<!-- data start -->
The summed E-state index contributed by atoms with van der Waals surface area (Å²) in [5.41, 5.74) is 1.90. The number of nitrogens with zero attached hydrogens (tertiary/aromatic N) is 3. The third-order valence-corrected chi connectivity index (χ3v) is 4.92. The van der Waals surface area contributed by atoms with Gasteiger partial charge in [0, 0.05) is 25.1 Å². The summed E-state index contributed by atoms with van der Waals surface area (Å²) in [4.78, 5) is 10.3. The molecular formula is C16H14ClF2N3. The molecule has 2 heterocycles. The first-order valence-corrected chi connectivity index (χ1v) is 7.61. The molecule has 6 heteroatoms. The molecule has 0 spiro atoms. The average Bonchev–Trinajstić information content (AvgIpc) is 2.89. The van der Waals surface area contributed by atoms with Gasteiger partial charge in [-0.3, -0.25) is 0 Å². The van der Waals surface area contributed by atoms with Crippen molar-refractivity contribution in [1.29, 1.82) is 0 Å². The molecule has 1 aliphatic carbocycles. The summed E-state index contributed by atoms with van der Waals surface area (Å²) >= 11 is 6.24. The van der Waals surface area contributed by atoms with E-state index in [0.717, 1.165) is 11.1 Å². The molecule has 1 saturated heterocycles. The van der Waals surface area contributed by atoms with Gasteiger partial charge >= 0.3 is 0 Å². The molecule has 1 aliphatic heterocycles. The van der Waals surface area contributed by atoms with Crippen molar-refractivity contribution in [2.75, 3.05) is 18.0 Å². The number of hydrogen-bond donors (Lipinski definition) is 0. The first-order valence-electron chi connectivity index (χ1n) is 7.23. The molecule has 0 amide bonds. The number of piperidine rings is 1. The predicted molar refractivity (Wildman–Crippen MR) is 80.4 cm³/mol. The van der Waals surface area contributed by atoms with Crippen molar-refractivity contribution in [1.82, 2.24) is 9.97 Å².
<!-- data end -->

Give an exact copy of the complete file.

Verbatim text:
The summed E-state index contributed by atoms with van der Waals surface area (Å²) in [5.41, 5.74) is 1.90. The number of nitrogens with zero attached hydrogens (tertiary/aromatic N) is 3. The third-order valence-corrected chi connectivity index (χ3v) is 4.92. The van der Waals surface area contributed by atoms with Gasteiger partial charge in [0, 0.05) is 25.1 Å². The summed E-state index contributed by atoms with van der Waals surface area (Å²) in [4.78, 5) is 10.3. The molecular formula is C16H14ClF2N3. The molecule has 2 heterocycles. The first-order valence-corrected chi connectivity index (χ1v) is 7.61. The molecule has 6 heteroatoms. The molecule has 0 spiro atoms. The average Bonchev–Trinajstić information content (AvgIpc) is 2.89. The van der Waals surface area contributed by atoms with Gasteiger partial charge in [-0.3, -0.25) is 0 Å². The van der Waals surface area contributed by atoms with Crippen molar-refractivity contribution in [1.29, 1.82) is 0 Å². The molecule has 1 aliphatic carbocycles. The summed E-state index contributed by atoms with van der Waals surface area (Å²) >= 11 is 6.24. The van der Waals surface area contributed by atoms with E-state index in [0.717, 1.165) is 11.1 Å². The molecule has 1 saturated heterocycles. The van der Waals surface area contributed by atoms with Gasteiger partial charge >= 0.3 is 0 Å². The molecule has 1 aliphatic heterocycles. The van der Waals surface area contributed by atoms with Crippen molar-refractivity contribution in [2.75, 3.05) is 18.0 Å². The number of hydrogen-bond donors (Lipinski definition) is 0. The first-order valence-electron chi connectivity index (χ1n) is 7.23. The molecule has 0 amide bonds. The number of piperidine rings is 1. The predicted molar refractivity (Wildman–Crippen MR) is 80.4 cm³/mol. The van der Waals surface area contributed by atoms with Crippen molar-refractivity contribution in [1.82, 2.24) is 9.97 Å².